Music. Art. Culture. Writing.
Interviewed by Rafael Otto
Jake Feinberg finds himself on a spiritual path as he prepares to enter the world of radio broadcasting for the second time, several years after a failed attempt at calling baseball games in Tennessee. Sports fanatic, father, educator, and music collector, Jake is obsessed with late Fifties west coast jazz and the initial manifestations of funk from the early Seventies. He also wants to build community and explore the diverse, though sometimes obscure, cultural offerings in Tucson, Arizona while exploring the way America’s values have changed over the past fifty years.
The Jake Feinberg Show will premiere on January 9, 2011 on KJLL AM 1330 and air every Sunday at 4:00 PM. I talked with Jake recently on a chilly November morning at Tahoe Park in Tucson — a place where Jake has been coming to meditate on the latest direction of his life. We discussed the theme of the show, which is ultimately about educating the community about what community is, and how to make it work more effectively. Jake seeks to simultaneously explore Tucson, his local place, as well as the larger framework of America. In between guests and commentary: music. Music that might help us return to a time when the American dream was alive and well. But looking back often helps define the present path, and giving voice to spirit, community, and music, might help define Tucson’s future.
What better way to hear the interviewer answer questions? Let his voice be heard. At the time of this interview, “The Jake Feinberg Show” was still called “The Goat and The Archer.” The Goat is no longer on the scene, but The Archer, Feinberg himself, is taking aim with a full quiver. Have a listen here, and tune in to the show at the start of the new year.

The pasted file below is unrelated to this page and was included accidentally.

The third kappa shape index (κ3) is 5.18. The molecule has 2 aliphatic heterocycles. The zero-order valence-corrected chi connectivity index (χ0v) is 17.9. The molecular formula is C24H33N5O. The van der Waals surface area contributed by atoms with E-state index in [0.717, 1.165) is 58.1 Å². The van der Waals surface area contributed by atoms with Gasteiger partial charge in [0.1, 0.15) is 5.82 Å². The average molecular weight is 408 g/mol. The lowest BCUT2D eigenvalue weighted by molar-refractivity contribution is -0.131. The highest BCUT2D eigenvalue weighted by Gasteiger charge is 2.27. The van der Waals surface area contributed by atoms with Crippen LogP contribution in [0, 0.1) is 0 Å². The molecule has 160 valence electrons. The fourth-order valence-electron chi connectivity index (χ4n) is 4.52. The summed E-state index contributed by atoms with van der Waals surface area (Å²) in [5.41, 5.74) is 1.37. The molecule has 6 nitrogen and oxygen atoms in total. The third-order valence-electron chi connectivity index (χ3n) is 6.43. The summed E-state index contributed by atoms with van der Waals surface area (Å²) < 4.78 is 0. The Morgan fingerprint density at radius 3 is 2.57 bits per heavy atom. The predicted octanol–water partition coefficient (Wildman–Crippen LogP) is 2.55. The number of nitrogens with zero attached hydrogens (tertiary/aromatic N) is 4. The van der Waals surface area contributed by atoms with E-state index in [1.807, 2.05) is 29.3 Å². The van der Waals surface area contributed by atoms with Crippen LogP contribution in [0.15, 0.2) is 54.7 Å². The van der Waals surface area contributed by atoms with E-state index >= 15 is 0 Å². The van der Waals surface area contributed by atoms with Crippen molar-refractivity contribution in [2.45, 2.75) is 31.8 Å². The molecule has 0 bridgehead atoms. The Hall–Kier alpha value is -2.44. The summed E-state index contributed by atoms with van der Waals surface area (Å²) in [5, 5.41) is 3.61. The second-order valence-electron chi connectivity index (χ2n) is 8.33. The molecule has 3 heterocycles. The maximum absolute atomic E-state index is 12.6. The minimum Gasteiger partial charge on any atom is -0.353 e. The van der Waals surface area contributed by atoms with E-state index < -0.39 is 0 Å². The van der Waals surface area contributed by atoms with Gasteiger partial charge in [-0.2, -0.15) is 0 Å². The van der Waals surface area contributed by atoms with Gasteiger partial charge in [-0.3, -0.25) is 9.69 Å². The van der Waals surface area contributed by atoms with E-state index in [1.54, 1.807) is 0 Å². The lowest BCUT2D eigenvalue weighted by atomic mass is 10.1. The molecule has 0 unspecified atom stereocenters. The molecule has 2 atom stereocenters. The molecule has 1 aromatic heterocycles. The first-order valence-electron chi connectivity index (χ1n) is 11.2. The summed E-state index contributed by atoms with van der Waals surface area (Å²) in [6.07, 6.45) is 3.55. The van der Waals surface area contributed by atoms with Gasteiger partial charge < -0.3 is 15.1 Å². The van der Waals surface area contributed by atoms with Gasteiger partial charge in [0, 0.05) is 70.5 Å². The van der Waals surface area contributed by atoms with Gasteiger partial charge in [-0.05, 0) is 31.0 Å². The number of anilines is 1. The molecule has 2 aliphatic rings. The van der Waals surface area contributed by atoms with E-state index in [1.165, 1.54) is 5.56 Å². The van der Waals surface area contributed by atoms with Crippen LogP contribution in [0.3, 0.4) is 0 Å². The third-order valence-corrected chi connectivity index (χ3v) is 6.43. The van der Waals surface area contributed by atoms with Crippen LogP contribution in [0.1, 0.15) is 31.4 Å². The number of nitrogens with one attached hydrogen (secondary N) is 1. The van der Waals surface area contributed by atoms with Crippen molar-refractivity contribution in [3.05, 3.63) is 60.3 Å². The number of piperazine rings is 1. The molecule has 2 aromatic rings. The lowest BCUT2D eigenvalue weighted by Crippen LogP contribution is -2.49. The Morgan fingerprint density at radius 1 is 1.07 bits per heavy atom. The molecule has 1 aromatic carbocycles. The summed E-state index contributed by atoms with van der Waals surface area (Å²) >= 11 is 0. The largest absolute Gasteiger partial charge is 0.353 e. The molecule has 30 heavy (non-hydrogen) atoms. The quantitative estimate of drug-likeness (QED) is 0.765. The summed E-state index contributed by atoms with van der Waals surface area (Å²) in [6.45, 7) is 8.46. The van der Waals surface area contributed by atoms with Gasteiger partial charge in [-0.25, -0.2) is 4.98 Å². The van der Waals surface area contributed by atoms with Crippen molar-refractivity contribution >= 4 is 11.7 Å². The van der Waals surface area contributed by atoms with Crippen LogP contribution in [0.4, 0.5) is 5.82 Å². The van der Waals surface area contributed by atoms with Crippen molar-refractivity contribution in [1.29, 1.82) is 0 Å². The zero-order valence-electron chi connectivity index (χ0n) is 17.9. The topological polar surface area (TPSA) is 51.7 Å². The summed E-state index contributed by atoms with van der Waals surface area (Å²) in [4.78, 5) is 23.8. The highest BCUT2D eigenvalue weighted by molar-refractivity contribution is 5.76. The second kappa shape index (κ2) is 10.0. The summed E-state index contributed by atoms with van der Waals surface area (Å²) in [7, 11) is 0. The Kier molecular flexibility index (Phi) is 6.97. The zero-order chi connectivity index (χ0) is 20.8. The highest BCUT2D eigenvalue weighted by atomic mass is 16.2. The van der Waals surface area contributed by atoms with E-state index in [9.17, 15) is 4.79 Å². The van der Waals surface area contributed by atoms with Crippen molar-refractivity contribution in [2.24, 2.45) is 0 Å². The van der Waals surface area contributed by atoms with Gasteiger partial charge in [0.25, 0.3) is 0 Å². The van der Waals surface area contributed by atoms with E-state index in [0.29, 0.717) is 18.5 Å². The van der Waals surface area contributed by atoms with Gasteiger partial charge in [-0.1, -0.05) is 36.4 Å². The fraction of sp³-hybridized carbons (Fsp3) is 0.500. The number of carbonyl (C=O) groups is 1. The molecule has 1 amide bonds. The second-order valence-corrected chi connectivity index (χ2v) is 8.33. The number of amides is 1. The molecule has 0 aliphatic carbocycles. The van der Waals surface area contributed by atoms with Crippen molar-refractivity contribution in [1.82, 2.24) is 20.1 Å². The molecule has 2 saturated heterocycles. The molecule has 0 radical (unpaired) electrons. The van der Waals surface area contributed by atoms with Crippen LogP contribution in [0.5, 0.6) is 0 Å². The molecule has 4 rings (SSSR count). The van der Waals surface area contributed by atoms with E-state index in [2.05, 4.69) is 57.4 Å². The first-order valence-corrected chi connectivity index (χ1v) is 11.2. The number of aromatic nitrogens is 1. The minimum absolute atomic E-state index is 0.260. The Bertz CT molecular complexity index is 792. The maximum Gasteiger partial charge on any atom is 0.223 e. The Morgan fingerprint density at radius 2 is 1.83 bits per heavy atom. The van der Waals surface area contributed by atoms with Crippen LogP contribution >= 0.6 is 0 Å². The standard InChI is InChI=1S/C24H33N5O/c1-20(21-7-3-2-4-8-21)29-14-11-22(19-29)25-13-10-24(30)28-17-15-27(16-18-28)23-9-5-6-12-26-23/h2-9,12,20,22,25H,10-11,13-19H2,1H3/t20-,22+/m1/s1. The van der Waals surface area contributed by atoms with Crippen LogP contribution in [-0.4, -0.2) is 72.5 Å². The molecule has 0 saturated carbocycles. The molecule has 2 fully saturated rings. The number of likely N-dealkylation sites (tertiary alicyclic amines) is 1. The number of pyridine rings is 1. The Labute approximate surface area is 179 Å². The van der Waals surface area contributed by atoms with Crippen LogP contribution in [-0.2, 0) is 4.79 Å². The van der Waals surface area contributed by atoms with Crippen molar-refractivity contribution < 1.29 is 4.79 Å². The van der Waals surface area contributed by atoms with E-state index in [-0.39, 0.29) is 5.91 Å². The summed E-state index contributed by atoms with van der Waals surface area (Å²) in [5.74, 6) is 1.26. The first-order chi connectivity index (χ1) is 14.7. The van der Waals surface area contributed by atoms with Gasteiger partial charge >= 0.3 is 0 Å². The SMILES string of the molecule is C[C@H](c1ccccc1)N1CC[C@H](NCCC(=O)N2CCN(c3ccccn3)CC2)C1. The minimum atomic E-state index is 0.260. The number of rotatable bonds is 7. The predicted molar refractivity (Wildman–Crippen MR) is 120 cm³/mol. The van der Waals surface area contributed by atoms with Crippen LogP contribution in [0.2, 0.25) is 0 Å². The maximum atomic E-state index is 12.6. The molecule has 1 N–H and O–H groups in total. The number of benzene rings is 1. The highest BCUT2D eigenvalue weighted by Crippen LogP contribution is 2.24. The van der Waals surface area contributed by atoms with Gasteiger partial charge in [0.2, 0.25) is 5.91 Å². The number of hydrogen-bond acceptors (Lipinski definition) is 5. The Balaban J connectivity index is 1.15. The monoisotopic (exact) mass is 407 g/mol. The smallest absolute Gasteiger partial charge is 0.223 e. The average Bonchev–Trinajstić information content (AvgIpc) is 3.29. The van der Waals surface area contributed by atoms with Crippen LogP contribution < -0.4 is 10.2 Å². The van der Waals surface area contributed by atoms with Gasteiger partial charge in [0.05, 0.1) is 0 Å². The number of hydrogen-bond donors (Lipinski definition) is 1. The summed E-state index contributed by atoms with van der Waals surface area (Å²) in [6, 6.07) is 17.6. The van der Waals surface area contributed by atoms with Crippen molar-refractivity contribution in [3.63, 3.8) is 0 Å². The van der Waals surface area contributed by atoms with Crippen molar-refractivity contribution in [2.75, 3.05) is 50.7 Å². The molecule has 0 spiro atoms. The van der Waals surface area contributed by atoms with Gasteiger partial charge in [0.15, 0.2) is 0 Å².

In his own words: “I want my show to be… (0:46)
On getting closer to finding the spiritual path by accidentally stealing a Jamiroquai record from Bookmans: (1:28)
Jake wants the show to feature honest dialogue that has meaning for everyday people. How does that relate to baseball? (1:12)
On Henry Ford, American icon: (1:50)
A return to the seventies? What is appealing about the music from that time? Why does it seem like Vietnam has disappeared from our seventies consciousness? (1:48)
How do you think of funk music in the early seventies? (1:41)
On Nixon, Vietnam, and a shift in American consciousness circa 1975: (1:29)
What about jazz? (1:06)
When did you get into politics? Jake discusses the post 9/11 environment in New York. (1:11)
I was curious if the show would attempt to explore any parallels between social and political change and the evolution of music. Here is Jake’s response: “The politics were funky…” (0:17)
On America’s ongoing dependence on China: (1:37)
Fear of communism? Not if business is good. Here are some thoughts on doing business in China, and America’s latest fear factors: Islam and immigrants. (1:58)
Jake says that the values have changed in sports, music and politics. How does waking up to a passed-out Donald Byrd affect the soul of funky music? (2:24)
And for the first show, Jake’s journey back to broadcasting: (0:43)
The second show, Keri Silvyn from Imagine Greater Tucson: (1:24)
The third show, former NSA adviser Tom Wally: (0:49)
That’s a wrap: (0:13)
Jake’s required reading list:
1. Back from the Land: How Young Americans Went to Nature in the 1970s and Why They Came Back by Eleanor Agnew
2. Strange Days Indeed: The 1970s: The Golden Days of Paranoia by Francis Wheen
3. Sexual Bargaining: Power Politics in the American Marriage by John Scanzoni
4. The Great Funk: Styles of the Shaggy, Sexy, Shameless 1970s by Thomas Hine
5. Polemics and Prophecies: 1967 – 1970 by I.F. Stone
6. Storming Heaven: LSD and the American Dream by Jay Stevens
7. Reading Appalachia from Left to Right: Conservatives and the 1974 Kanawha County Textbook Controversy by Carol Mason
8. How We Got Here: The 70’s: The Decade That Brought You Modern Life — For Better or Worse by David Frum
9. 1973 Nervous Breakdown: Watergate, Warhol, and the Birth of Post-Sixties America by Andreas Killen